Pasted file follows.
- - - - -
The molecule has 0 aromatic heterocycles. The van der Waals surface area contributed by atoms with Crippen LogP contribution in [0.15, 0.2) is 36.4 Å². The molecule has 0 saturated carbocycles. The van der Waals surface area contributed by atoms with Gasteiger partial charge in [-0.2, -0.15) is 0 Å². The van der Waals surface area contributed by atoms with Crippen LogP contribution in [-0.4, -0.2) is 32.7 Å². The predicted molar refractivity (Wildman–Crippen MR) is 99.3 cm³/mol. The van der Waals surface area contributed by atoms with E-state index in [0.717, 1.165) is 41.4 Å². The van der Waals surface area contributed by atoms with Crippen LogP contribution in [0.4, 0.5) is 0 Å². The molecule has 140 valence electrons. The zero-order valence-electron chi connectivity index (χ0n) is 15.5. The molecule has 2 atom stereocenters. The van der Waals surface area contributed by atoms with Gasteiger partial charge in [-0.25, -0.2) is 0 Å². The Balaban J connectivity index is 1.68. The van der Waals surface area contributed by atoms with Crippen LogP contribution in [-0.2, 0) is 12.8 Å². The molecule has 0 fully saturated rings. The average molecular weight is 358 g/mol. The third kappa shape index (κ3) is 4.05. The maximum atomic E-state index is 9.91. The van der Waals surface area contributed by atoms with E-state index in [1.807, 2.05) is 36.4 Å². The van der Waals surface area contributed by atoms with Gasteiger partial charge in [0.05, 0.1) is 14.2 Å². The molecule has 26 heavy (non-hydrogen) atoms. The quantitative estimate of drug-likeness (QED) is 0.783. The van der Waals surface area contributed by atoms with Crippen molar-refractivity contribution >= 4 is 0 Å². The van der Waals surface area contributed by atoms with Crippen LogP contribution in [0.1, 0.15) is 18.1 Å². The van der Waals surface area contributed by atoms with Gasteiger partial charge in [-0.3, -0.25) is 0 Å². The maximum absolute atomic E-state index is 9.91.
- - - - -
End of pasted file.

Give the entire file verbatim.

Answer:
The molecule has 0 aromatic heterocycles. The van der Waals surface area contributed by atoms with Crippen LogP contribution in [0.15, 0.2) is 36.4 Å². The molecule has 0 saturated carbocycles. The van der Waals surface area contributed by atoms with Gasteiger partial charge in [-0.2, -0.15) is 0 Å². The van der Waals surface area contributed by atoms with Crippen LogP contribution in [-0.4, -0.2) is 32.7 Å². The predicted molar refractivity (Wildman–Crippen MR) is 99.3 cm³/mol. The van der Waals surface area contributed by atoms with E-state index in [0.717, 1.165) is 41.4 Å². The van der Waals surface area contributed by atoms with Crippen LogP contribution in [0.4, 0.5) is 0 Å². The molecule has 140 valence electrons. The zero-order valence-electron chi connectivity index (χ0n) is 15.5. The molecule has 2 atom stereocenters. The van der Waals surface area contributed by atoms with Gasteiger partial charge in [-0.25, -0.2) is 0 Å². The Balaban J connectivity index is 1.68. The van der Waals surface area contributed by atoms with Crippen LogP contribution in [-0.2, 0) is 12.8 Å². The molecule has 0 fully saturated rings. The average molecular weight is 358 g/mol. The third kappa shape index (κ3) is 4.05. The maximum atomic E-state index is 9.91. The van der Waals surface area contributed by atoms with E-state index in [1.807, 2.05) is 36.4 Å². The van der Waals surface area contributed by atoms with Gasteiger partial charge in [0.05, 0.1) is 14.2 Å². The molecule has 26 heavy (non-hydrogen) atoms. The quantitative estimate of drug-likeness (QED) is 0.783. The van der Waals surface area contributed by atoms with Crippen molar-refractivity contribution >= 4 is 0 Å². The van der Waals surface area contributed by atoms with Crippen LogP contribution in [0.1, 0.15) is 18.1 Å². The van der Waals surface area contributed by atoms with Gasteiger partial charge in [-0.3, -0.25) is 0 Å². The maximum absolute atomic E-state index is 9.91.